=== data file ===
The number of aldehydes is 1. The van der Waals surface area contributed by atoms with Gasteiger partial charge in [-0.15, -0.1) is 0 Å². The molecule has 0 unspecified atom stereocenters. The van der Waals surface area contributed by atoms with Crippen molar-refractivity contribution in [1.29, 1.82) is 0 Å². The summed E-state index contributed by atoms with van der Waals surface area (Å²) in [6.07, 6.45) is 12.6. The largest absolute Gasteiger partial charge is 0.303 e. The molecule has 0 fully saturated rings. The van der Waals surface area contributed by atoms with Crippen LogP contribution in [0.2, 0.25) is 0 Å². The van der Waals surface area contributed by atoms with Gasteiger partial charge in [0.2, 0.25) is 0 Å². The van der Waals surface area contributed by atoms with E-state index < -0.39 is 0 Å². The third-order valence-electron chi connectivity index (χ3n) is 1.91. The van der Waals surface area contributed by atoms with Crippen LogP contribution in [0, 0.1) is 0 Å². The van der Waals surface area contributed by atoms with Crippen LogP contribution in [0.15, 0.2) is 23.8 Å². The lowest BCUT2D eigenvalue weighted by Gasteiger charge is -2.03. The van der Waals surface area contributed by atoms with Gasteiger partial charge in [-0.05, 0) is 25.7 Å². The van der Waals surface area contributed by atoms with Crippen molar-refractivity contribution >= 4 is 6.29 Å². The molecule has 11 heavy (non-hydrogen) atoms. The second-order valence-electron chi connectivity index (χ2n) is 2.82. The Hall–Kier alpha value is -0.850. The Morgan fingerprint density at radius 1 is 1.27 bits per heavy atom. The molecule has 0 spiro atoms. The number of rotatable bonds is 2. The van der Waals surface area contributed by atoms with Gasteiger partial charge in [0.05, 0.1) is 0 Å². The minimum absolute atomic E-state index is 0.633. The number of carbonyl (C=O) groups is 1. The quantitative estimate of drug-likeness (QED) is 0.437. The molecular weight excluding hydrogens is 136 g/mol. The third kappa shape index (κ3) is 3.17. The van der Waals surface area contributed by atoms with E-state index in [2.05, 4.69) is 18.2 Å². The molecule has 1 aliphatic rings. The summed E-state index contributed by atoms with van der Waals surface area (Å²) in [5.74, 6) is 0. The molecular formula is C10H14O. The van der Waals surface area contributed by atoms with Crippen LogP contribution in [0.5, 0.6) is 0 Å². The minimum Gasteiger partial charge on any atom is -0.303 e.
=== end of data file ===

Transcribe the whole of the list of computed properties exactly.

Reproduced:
The number of aldehydes is 1. The van der Waals surface area contributed by atoms with Gasteiger partial charge in [-0.15, -0.1) is 0 Å². The molecule has 0 unspecified atom stereocenters. The van der Waals surface area contributed by atoms with Crippen molar-refractivity contribution in [1.29, 1.82) is 0 Å². The summed E-state index contributed by atoms with van der Waals surface area (Å²) in [6.07, 6.45) is 12.6. The largest absolute Gasteiger partial charge is 0.303 e. The molecule has 0 fully saturated rings. The van der Waals surface area contributed by atoms with Crippen LogP contribution in [0.2, 0.25) is 0 Å². The van der Waals surface area contributed by atoms with Gasteiger partial charge in [0.2, 0.25) is 0 Å². The van der Waals surface area contributed by atoms with E-state index < -0.39 is 0 Å². The third-order valence-electron chi connectivity index (χ3n) is 1.91. The van der Waals surface area contributed by atoms with Crippen LogP contribution in [0, 0.1) is 0 Å². The van der Waals surface area contributed by atoms with Crippen LogP contribution in [0.15, 0.2) is 23.8 Å². The lowest BCUT2D eigenvalue weighted by Gasteiger charge is -2.03. The van der Waals surface area contributed by atoms with Gasteiger partial charge in [-0.05, 0) is 25.7 Å². The van der Waals surface area contributed by atoms with Crippen molar-refractivity contribution >= 4 is 6.29 Å². The molecule has 11 heavy (non-hydrogen) atoms. The second-order valence-electron chi connectivity index (χ2n) is 2.82. The Hall–Kier alpha value is -0.850. The Morgan fingerprint density at radius 1 is 1.27 bits per heavy atom. The molecule has 0 spiro atoms. The number of rotatable bonds is 2. The van der Waals surface area contributed by atoms with Gasteiger partial charge in [0.05, 0.1) is 0 Å². The minimum absolute atomic E-state index is 0.633. The number of carbonyl (C=O) groups is 1. The quantitative estimate of drug-likeness (QED) is 0.437. The molecular weight excluding hydrogens is 136 g/mol. The third kappa shape index (κ3) is 3.17. The van der Waals surface area contributed by atoms with E-state index in [2.05, 4.69) is 18.2 Å². The molecule has 1 aliphatic rings. The summed E-state index contributed by atoms with van der Waals surface area (Å²) in [5.74, 6) is 0. The molecular formula is C10H14O. The van der Waals surface area contributed by atoms with Crippen LogP contribution in [0.5, 0.6) is 0 Å². The minimum Gasteiger partial charge on any atom is -0.303 e.